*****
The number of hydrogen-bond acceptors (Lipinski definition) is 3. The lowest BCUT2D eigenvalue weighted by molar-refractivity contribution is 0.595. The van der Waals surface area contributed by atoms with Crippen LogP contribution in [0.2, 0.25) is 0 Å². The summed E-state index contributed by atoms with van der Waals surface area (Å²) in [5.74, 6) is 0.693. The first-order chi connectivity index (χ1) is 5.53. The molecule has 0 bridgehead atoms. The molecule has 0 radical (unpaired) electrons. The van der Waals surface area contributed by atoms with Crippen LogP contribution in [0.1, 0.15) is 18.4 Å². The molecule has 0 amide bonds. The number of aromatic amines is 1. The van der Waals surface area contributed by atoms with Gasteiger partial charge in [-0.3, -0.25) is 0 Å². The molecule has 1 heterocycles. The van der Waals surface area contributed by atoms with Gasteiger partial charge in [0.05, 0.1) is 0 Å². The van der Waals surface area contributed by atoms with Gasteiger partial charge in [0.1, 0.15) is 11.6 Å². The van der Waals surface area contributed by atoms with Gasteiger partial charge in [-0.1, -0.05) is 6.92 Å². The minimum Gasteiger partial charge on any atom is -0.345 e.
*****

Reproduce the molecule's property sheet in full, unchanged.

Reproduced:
The number of hydrogen-bond acceptors (Lipinski definition) is 3. The lowest BCUT2D eigenvalue weighted by molar-refractivity contribution is 0.595. The van der Waals surface area contributed by atoms with Crippen LogP contribution in [0.2, 0.25) is 0 Å². The summed E-state index contributed by atoms with van der Waals surface area (Å²) in [5.74, 6) is 0.693. The first-order chi connectivity index (χ1) is 5.53. The molecule has 0 bridgehead atoms. The molecule has 0 radical (unpaired) electrons. The van der Waals surface area contributed by atoms with Crippen LogP contribution in [0.1, 0.15) is 18.4 Å². The molecule has 0 amide bonds. The number of aromatic amines is 1. The van der Waals surface area contributed by atoms with Gasteiger partial charge in [-0.3, -0.25) is 0 Å². The molecule has 1 heterocycles. The van der Waals surface area contributed by atoms with Gasteiger partial charge in [0.05, 0.1) is 0 Å². The van der Waals surface area contributed by atoms with Gasteiger partial charge in [0.1, 0.15) is 11.6 Å². The van der Waals surface area contributed by atoms with Gasteiger partial charge in [-0.1, -0.05) is 6.92 Å². The minimum Gasteiger partial charge on any atom is -0.345 e.